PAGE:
13. Author

    They believe that by going upmarket they can achieve more money for less expense on infrastrucutre, and that by close control, they can impose their vision. This, in a world where the public, in their masses, choose what to do for themselves, without control …
    .
    It is insane. I’ve always said it was insane. All that one can do is hope they’re right. I don’t think they are, but I hope to god I’m wrong!

  14. The whole islamd is croocked,you really couldmt write this

  15. How lucky we are that 2 years ago we bought a house in Adeje. Our Lawyer says that Adeje is the best-run area of Tenerife. We had no legal problems at all in buying a house on a residential complex and intend to keep it and use it for a very long time (family only).

  16. Just read that the sunbeds removed from Los Cristianos are on their way to Fuerteventura, not sure where they will end up, but we have just bought 20 ‘new’ blue ones for our complex . . .

  17. PS For info, it is the Court of Auditors, whose powers include looking into public spending irregularities.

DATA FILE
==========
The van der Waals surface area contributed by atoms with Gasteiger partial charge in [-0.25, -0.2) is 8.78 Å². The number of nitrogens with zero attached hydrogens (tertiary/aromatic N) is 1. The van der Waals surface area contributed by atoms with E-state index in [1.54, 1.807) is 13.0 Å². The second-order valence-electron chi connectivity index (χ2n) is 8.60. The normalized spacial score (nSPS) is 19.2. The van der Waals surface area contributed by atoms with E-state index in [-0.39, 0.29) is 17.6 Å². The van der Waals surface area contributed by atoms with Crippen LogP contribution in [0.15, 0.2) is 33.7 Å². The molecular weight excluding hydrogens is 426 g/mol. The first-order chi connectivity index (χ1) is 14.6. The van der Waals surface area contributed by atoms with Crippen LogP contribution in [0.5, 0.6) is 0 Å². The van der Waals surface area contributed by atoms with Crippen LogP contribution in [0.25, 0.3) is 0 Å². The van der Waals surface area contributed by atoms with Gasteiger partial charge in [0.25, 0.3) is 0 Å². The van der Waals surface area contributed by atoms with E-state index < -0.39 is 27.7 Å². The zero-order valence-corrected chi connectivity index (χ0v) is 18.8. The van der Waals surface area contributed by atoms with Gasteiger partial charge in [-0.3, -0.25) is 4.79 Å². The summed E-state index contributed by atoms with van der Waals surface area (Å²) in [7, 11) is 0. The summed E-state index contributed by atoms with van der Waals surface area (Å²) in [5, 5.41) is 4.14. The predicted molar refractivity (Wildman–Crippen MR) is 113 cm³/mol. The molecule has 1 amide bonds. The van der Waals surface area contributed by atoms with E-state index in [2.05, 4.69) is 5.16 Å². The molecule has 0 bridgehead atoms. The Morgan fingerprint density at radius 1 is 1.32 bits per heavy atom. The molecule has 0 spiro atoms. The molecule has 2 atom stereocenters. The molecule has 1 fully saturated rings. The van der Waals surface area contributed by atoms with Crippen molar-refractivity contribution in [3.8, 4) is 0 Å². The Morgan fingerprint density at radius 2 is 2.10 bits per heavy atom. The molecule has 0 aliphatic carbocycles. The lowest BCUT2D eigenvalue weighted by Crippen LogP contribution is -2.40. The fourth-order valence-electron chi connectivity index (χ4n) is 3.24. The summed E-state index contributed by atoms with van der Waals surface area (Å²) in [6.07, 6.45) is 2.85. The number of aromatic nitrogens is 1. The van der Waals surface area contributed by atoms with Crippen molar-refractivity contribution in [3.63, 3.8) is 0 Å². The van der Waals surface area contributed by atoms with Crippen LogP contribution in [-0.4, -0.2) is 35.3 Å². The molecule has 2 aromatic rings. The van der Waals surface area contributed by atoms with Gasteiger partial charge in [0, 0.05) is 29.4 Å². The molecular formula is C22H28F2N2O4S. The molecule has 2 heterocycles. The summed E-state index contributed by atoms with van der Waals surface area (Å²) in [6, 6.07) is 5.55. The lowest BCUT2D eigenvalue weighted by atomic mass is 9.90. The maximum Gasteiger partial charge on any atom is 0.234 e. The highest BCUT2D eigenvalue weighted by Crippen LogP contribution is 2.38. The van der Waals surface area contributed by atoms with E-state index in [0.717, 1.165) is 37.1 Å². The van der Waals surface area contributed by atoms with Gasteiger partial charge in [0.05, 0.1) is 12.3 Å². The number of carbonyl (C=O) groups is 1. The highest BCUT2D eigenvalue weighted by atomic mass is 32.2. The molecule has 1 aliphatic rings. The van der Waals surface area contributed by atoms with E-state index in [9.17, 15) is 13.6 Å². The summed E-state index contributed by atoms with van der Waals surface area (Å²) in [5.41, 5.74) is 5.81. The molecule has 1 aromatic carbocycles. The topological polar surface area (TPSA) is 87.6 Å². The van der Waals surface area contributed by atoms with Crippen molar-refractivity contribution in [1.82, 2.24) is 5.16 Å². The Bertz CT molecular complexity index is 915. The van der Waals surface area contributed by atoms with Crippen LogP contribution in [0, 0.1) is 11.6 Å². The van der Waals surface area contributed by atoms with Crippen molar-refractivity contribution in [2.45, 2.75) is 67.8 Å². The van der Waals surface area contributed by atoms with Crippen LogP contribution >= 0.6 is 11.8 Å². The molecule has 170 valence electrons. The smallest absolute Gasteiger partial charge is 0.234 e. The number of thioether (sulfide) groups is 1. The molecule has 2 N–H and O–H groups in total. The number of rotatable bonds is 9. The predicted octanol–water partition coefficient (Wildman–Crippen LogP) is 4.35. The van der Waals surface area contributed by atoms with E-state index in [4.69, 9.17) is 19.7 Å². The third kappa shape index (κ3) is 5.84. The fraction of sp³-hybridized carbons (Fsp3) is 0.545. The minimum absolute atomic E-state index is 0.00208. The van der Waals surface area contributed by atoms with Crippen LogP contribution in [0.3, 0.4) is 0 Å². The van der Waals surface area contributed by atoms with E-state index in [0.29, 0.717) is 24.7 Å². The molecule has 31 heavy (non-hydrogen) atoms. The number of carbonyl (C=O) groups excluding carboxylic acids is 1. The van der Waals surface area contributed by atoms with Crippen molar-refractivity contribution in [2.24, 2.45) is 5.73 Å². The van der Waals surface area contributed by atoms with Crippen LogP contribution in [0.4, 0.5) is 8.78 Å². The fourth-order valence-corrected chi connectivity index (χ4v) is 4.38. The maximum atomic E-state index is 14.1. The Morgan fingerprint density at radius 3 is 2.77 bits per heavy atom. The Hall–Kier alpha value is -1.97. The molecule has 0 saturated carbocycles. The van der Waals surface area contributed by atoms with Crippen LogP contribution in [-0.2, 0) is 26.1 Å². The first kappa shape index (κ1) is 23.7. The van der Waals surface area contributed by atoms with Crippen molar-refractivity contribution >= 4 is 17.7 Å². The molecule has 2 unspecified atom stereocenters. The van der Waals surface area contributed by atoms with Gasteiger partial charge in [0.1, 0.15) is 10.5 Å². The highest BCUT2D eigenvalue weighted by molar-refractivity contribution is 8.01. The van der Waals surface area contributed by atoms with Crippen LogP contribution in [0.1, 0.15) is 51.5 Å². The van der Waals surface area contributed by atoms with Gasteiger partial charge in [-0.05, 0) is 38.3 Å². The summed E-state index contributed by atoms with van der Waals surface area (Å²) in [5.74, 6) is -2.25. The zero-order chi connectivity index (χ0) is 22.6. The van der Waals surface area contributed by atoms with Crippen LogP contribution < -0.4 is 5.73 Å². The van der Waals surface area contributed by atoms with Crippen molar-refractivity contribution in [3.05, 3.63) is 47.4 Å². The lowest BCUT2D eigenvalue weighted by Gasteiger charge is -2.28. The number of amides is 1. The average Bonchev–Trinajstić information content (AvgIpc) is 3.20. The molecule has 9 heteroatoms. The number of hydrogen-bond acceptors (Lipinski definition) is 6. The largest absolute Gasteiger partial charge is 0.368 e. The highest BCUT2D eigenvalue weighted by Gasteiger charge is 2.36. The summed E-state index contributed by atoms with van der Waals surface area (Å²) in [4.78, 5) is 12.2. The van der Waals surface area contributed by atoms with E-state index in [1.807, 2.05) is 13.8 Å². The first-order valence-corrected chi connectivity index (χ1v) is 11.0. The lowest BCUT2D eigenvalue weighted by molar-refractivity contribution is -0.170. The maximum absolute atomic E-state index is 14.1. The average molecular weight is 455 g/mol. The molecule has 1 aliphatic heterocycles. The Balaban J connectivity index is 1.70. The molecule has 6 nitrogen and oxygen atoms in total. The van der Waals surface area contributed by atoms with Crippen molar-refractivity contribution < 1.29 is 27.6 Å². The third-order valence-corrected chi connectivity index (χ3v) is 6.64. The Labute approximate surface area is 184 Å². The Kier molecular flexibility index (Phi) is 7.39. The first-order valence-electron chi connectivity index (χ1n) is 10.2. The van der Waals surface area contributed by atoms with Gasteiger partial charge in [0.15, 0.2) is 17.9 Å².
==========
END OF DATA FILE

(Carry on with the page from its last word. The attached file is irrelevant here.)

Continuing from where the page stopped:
18. Author

    Thanks Karl.

  19. You Know when my wife & I bought our ” 2nd ” home in the sun 13 years ago when the Govt enjoyed ” US ” foreigners spending all our money in their Country & people like the Hotel Cartel & Bent Councils did not have the POWER they have now Tenerife this was a fantastic Island.

    Now I say you REAP what you SOW, I along with many owners I know can not wait to get our money out out this CORRUPT Country.
    ” Their ” Touristic figures, Tourism is on the UP & we all know how “figures” can be manipulated, & if they think the Russians are going to be there saviour, believe ME NOW having put up with THEM for the last 5 years GOD HELP YOU.

    An Island paradise ruined By BUREAUCRACY & CORRUPTION.

  20. Oooooh couldn’t have put it better myself I Don’t Believe It! Well said. It is one of the most corrupt places I’ve ever known. We certainly wouldn’t dream of spending our later years in life there now. I’d rather stay in the UK and visit occasionally. Haven’t got a clue where their touristic figures come from either because if you ask most bar owners how business is they give the usual response…….”quiet, dead, etc” and you walk past places almost empty who sell beers for 1 euro! Tenerife going upmarket…….never happen in a million years!